Chicken by dickens!

Nov. 22, 2019

It was the best of times, it was the worst of times … for Popeyes Chicken’s supply chain operations.

By now you know the Louisiana Cajun-style chicken chain’s drama with fame, fortune and frenzy as the traditional media – namely, newspapers and business magazines – sliced and diced what could have been a McRib moment for retail outlets, but thanks to social media (yeah, this means YOU, Twitter), it went the way of the McDLT.

Note to chicken sandwich aficionados: Fret not, you still have Chick fil-A and Fry the Coop.

Clucking aside, Popeyes introduced a new chicken sandwich back in August that reportedly was scheduled for a limited run through September. Unfortunately, social media caught wind of the newest menu item and went kablooey.

For the record, yes, Popeyes’ chicken sandwich was/is that good.

What happened? Demand spiked and soared. Popeyes ran out of product. Fast. As in roughly after two weeks.

The astonishingly popular menu item disappeared in September and October only to resurface on Sunday, November 3, in celebration of National Sandwich Day. Popeyes took to social media to snark on rival Chick fil-A, which had promoted National Sandwich Day before someone realized the “holiday” was on Sunday when Chick fil-A traditionally is closed. With egg on its face, Chick fil-A issued a mea culpa as Popeyes did the chicken dance. Of course, as Popeyes debuted its chicken sandwich, Chick fil-A released its new mac & cheese dish, which may not have caused a social media hiccup or insatiable market demand, but at least they never ran out.

Like a contagion, word spread that Popeyes would re-offer the chicken sandwich, and on that first day Popeyes locations experienced long customer lines and product wait times not seen since the grand opening of Krispy Kreme locations in the Chicagoland area some 15 years ago. (Many have since closed down in the area.)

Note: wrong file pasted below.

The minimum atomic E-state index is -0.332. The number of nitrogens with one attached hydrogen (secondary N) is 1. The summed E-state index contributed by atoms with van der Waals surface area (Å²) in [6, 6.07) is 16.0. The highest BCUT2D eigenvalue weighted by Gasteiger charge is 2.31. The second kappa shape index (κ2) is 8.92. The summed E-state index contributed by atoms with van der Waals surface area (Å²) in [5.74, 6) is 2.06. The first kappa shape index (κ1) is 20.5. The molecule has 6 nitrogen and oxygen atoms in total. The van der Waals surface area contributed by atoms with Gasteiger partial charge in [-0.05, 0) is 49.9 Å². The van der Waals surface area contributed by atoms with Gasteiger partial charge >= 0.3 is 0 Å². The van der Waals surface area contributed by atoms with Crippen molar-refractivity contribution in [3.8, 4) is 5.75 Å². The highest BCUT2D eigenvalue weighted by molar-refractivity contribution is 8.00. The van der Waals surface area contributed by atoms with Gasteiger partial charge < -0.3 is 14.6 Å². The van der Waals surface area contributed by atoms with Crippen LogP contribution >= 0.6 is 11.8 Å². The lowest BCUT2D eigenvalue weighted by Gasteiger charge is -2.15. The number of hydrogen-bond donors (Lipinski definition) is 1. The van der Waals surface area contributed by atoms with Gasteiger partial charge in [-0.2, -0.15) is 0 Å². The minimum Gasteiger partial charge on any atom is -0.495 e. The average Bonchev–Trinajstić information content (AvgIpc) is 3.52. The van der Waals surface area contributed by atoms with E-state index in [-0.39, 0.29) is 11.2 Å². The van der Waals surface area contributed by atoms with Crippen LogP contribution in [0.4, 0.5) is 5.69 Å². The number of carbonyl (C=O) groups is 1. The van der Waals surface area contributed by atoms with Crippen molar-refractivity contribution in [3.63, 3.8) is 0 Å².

Why? Supply chain complications that would make HPN readers blush if it happened to them but then smirk with the knowledge that it hasn’t.

First, the product was custom-made, including the breading, coating, seasonings and the size and thickness of the cut of the chicken meat. Understandably, Popeyes did not anticipate the frenzied demand on the horizon. Healthcare supply chain executives and professionals alike know how difficult demand forecasting is – even with new-fangled buzzwords like data analytics, artificial intelligence, blockchain and the cornucopia you hear at conferences, trade shows and in trade publications like this one.

Further, Popeyes didn’t work with their suppliers to stockpile enough chicken in case demand exploded, nor did the chain and its franchises expand staff necessary to cook and prepare the product.

Now imagine a healthcare supply chain professional saddled with this situation at his or her hospital.  The intravenous solution shortage a few years back comes close; the glove shortage in the 1990s alongside the parallel promotion of universal (now standard) precautions against infection transmission comes closer.

What’s different? Unlike healthcare outlets where services must be provided, Popeyes didn’t scramble around for suppliers that ultimately will jack up the price for product to make it available. Popeyes merely pulled the sandwich from the menu. Hospitals can’t shrug, take such an “Oh, well” approach and drop basic service lines. Thankfully, people can live without the “luxury” of a custom chicken sandwich for a short time. Those same people can’t live without the necessity for basic healthcare.

Let’s make it a little more of an apples-to-oranges comparison in terms of demand trending. What might be an equivalent scenario? Think contagion. Imagine a contagious virus infects a community such that long lines clog the local healthcare facilities. The demand surge causes a run on the antibiotic needed to heal people.

Imagine healthcare supply chain pros shrugging, uttering “oops,” and the facilities shutting their doors. When it comes to crisis- and disaster-planning, healthcare supply chain pros, by and large, maintain flexible playbooks to keep product lines accessible and fluid to meet myriad demand scenarios.

We’ve heard over the years a lot about supply chain pros coming to healthcare from other industries. Maybe Popeyes could use a dose of healthcare supply chain expertise right now. Who will help? C’mon, don’t be chicken.

About the Author

Rick Dana Barlow | Senior Editor

Rick Dana Barlow is Senior Editor for Healthcare Purchasing News, an Endeavor Business Media publication. He can be reached at [email protected].

Photo 44133635 © Sithiporn Thanapaisankit |
Illustration 249615353 © Thanee Hengpattanapong |
Tracy Arendt / Generated by AI / Adobe Firefly